In his post, Alvis identifies some of the factors that contribute to the on-going economic downturn:
The erosion of traditional American jobs continues unabated and we can expect it to steadily worsen. From a macro perspective, there is simply no silver-bullet counter to the converging forces of globalization, automation, overvalued real estate prices, national debt, mega quantitative easing (printing more U.S. dollars to buy back our bonds so they don’t tank - a new round of $600 billion has just been proposed), mounting international resistance to U.S. monetary policy, massive overseas spending (Iraq, Afghanistan) general inefficiencies in govt, defense, education, oversight, and social services. Despite weak signs of life in the country’s massive services sector, which comprises an astounding 80% of U.S. jobs, last week’s dismal jobs report reinforces the steady downhill march.
I find it telling that all of them are governmental/regulatory in nature.
That said, I also find it refreshing (if not at all unexpected of the man) that his prescriptions are all oriented around the individual human, alone or in organised groups, creating their own relief without recourse (or even regard) to government.
Note that I did not say in dis-regard to government. Lack of reliance does not mean rejection.
Elsewhere in the post, he says:
If our goal is to save American jobs, then it’s our responsibility to identify, vet and selectively apply these emerging solutions.
First and most obviously, we can turn to well-established, leading-edge American tech and web companies like Microsoft, Google, Apple, Intel, Cisco, IBM, Johnson Controls, Amazon, EBay for software, hardware and intelligent systems that can bring down personal and business costs and increase profit.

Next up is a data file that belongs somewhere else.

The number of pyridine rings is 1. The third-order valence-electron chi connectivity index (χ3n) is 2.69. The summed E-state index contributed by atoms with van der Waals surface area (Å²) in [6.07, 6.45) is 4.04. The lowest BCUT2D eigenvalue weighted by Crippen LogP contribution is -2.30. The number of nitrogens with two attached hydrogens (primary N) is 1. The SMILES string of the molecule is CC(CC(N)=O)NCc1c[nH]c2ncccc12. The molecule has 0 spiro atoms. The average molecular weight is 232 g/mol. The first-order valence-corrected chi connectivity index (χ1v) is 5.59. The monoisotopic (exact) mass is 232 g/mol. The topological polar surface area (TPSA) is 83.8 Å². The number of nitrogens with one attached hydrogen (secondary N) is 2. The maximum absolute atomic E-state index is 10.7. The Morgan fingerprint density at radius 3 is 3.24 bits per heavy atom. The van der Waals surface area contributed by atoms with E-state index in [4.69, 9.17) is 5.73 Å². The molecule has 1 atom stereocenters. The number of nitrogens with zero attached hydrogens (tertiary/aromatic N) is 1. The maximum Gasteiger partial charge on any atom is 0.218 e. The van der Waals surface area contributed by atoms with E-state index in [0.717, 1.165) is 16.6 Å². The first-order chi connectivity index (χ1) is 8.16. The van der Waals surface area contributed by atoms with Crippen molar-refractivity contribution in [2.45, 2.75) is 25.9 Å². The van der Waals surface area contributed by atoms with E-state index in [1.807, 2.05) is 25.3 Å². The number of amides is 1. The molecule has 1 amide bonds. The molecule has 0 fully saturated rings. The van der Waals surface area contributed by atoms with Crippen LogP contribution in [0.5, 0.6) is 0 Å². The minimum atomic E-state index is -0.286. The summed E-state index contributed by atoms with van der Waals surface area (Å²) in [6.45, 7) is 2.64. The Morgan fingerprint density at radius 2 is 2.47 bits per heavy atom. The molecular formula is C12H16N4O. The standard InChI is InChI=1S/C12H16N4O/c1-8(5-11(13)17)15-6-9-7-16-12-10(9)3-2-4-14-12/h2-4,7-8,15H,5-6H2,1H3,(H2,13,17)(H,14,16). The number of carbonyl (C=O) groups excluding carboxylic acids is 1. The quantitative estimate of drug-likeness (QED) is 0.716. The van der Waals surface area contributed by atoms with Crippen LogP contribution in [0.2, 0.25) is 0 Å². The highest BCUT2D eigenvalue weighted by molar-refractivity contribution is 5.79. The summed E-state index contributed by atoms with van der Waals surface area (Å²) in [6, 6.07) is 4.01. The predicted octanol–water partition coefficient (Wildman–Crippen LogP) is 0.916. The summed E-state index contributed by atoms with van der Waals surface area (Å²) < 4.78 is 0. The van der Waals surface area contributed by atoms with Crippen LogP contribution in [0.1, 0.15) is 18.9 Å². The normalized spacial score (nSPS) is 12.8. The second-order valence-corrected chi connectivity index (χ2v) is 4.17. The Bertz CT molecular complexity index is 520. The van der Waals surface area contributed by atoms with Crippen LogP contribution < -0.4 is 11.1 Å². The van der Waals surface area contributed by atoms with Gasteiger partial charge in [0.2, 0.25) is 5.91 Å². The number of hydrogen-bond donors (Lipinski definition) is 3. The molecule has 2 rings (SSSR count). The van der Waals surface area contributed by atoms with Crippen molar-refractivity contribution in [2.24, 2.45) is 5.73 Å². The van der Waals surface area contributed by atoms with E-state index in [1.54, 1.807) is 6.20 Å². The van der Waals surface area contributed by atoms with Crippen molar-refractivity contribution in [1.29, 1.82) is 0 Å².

Even more interesting is the symbiotic relationship these companies have with their customers. Each and every one of them fundamentally depends on user generated content and participation to function. Therefore, they inherently must make the cost of participation as low as possible, and the benefits to users as high as possible
Every company Alvis identifies is dependent on government provided infrastructure just to operate and all of them have both governmental regulatory constraints and self-imposed limitations they impose on their users - Alvis' proposed Prosumers. Certainly they offer some opportunity, and the Groupon example Alvis provides is inspirational, but the problems left unstated make success through these channels much more unlikely than Alvis makes apparent (not an unexpected aspect of an introductory effort such as this one, it should be acknowledged).
All of the companies named have to offer the most user experience for the least user expense (whether financial or in usage frustration levels). All of the companies named risk additional regulatory and taxation burdens resulting from increased individual economic activity beyond that already regulated/taxed. From this it can be seen that increased usage will result in decreased usability. Methinks these won't cooperate much or for long.
All of which ignores the mores most of them practice; E-Bay discriminates against anyone wishing to exercise the tenets of the US 2nd Amendment on their site for only one example of highly dubious company conduct that inhibits the user/prosumer experience. Google is infamous for it's unethical censorship and data gathering practices.
The point being that none of the examples proffered are positioned to be quite as opportune as Alvis seems to believe. They could be, but in practice have not been to-date. Perhaps an effort to persuade them differently, developed at the local societal level, would be a practicable first step in changing this circumstance.
As is his usual practice, a complex and thoroughgoing look at the present circumstance with an eye to getting to a future we all can find fulfilling. Well done you.